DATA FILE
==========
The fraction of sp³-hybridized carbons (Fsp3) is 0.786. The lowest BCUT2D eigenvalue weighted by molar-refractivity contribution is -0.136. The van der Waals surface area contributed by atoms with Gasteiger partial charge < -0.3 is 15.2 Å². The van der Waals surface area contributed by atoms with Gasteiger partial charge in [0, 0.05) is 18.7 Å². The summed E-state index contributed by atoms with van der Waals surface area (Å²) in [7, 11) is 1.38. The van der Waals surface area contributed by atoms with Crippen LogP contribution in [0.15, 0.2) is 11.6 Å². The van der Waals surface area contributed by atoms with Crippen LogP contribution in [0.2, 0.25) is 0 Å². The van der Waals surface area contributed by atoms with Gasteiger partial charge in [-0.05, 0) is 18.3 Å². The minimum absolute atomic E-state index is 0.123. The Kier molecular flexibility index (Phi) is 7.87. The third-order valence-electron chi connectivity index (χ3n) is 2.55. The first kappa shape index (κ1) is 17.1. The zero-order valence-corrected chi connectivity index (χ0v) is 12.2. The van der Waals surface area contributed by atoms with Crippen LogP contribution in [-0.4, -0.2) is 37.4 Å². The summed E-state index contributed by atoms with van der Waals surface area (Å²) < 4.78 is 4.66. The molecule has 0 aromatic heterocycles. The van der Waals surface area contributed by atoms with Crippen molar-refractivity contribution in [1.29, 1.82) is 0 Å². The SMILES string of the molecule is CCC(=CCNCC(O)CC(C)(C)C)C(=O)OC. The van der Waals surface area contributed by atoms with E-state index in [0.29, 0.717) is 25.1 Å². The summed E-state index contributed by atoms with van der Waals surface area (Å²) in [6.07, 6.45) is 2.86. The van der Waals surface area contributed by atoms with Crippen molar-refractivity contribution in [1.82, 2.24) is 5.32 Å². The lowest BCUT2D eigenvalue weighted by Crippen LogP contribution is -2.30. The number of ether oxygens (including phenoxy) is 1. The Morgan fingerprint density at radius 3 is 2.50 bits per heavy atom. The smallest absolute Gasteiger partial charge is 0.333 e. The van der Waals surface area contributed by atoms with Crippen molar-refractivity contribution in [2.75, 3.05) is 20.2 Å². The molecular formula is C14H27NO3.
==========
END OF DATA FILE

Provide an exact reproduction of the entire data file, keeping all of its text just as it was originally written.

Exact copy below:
The fraction of sp³-hybridized carbons (Fsp3) is 0.786. The lowest BCUT2D eigenvalue weighted by molar-refractivity contribution is -0.136. The van der Waals surface area contributed by atoms with Gasteiger partial charge < -0.3 is 15.2 Å². The van der Waals surface area contributed by atoms with Gasteiger partial charge in [0, 0.05) is 18.7 Å². The summed E-state index contributed by atoms with van der Waals surface area (Å²) in [7, 11) is 1.38. The van der Waals surface area contributed by atoms with Crippen LogP contribution in [0.15, 0.2) is 11.6 Å². The van der Waals surface area contributed by atoms with Crippen LogP contribution in [0.2, 0.25) is 0 Å². The van der Waals surface area contributed by atoms with Gasteiger partial charge in [-0.05, 0) is 18.3 Å². The minimum absolute atomic E-state index is 0.123. The Kier molecular flexibility index (Phi) is 7.87. The third-order valence-electron chi connectivity index (χ3n) is 2.55. The first kappa shape index (κ1) is 17.1. The zero-order valence-corrected chi connectivity index (χ0v) is 12.2. The van der Waals surface area contributed by atoms with Crippen LogP contribution in [-0.4, -0.2) is 37.4 Å². The summed E-state index contributed by atoms with van der Waals surface area (Å²) < 4.78 is 4.66. The molecule has 0 aromatic heterocycles. The van der Waals surface area contributed by atoms with Crippen molar-refractivity contribution in [1.29, 1.82) is 0 Å². The SMILES string of the molecule is CCC(=CCNCC(O)CC(C)(C)C)C(=O)OC. The van der Waals surface area contributed by atoms with E-state index in [0.29, 0.717) is 25.1 Å². The summed E-state index contributed by atoms with van der Waals surface area (Å²) in [6.07, 6.45) is 2.86. The van der Waals surface area contributed by atoms with Crippen molar-refractivity contribution in [1.82, 2.24) is 5.32 Å². The lowest BCUT2D eigenvalue weighted by Crippen LogP contribution is -2.30. The number of ether oxygens (including phenoxy) is 1. The Morgan fingerprint density at radius 3 is 2.50 bits per heavy atom. The smallest absolute Gasteiger partial charge is 0.333 e. The van der Waals surface area contributed by atoms with Crippen molar-refractivity contribution in [2.75, 3.05) is 20.2 Å². The molecular formula is C14H27NO3.